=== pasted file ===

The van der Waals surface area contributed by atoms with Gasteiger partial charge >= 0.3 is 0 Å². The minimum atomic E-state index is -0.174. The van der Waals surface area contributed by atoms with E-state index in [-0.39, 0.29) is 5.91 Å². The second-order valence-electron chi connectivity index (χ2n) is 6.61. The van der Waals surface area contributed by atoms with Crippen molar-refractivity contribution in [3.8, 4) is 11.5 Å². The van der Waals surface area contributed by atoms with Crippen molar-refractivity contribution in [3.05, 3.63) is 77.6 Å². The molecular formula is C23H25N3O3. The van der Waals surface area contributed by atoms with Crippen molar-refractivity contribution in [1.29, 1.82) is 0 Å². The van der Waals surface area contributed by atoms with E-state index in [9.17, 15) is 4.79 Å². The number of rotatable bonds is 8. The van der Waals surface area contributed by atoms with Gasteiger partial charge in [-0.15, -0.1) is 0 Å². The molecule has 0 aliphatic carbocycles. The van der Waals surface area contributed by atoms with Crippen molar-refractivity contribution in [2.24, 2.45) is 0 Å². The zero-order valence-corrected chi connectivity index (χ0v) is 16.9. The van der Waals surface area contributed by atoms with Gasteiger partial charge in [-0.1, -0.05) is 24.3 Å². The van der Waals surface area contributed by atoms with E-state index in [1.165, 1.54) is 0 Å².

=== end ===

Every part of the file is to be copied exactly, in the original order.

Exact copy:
The van der Waals surface area contributed by atoms with Gasteiger partial charge >= 0.3 is 0 Å². The minimum atomic E-state index is -0.174. The van der Waals surface area contributed by atoms with E-state index in [-0.39, 0.29) is 5.91 Å². The second-order valence-electron chi connectivity index (χ2n) is 6.61. The van der Waals surface area contributed by atoms with Crippen molar-refractivity contribution in [3.8, 4) is 11.5 Å². The van der Waals surface area contributed by atoms with Crippen molar-refractivity contribution in [3.05, 3.63) is 77.6 Å². The molecular formula is C23H25N3O3. The van der Waals surface area contributed by atoms with Crippen molar-refractivity contribution in [1.29, 1.82) is 0 Å². The van der Waals surface area contributed by atoms with E-state index in [9.17, 15) is 4.79 Å². The number of rotatable bonds is 8. The van der Waals surface area contributed by atoms with Gasteiger partial charge in [-0.15, -0.1) is 0 Å². The molecule has 0 aliphatic carbocycles. The van der Waals surface area contributed by atoms with Crippen molar-refractivity contribution in [2.24, 2.45) is 0 Å². The zero-order valence-corrected chi connectivity index (χ0v) is 16.9. The van der Waals surface area contributed by atoms with Gasteiger partial charge in [-0.1, -0.05) is 24.3 Å². The van der Waals surface area contributed by atoms with E-state index in [1.165, 1.54) is 0 Å².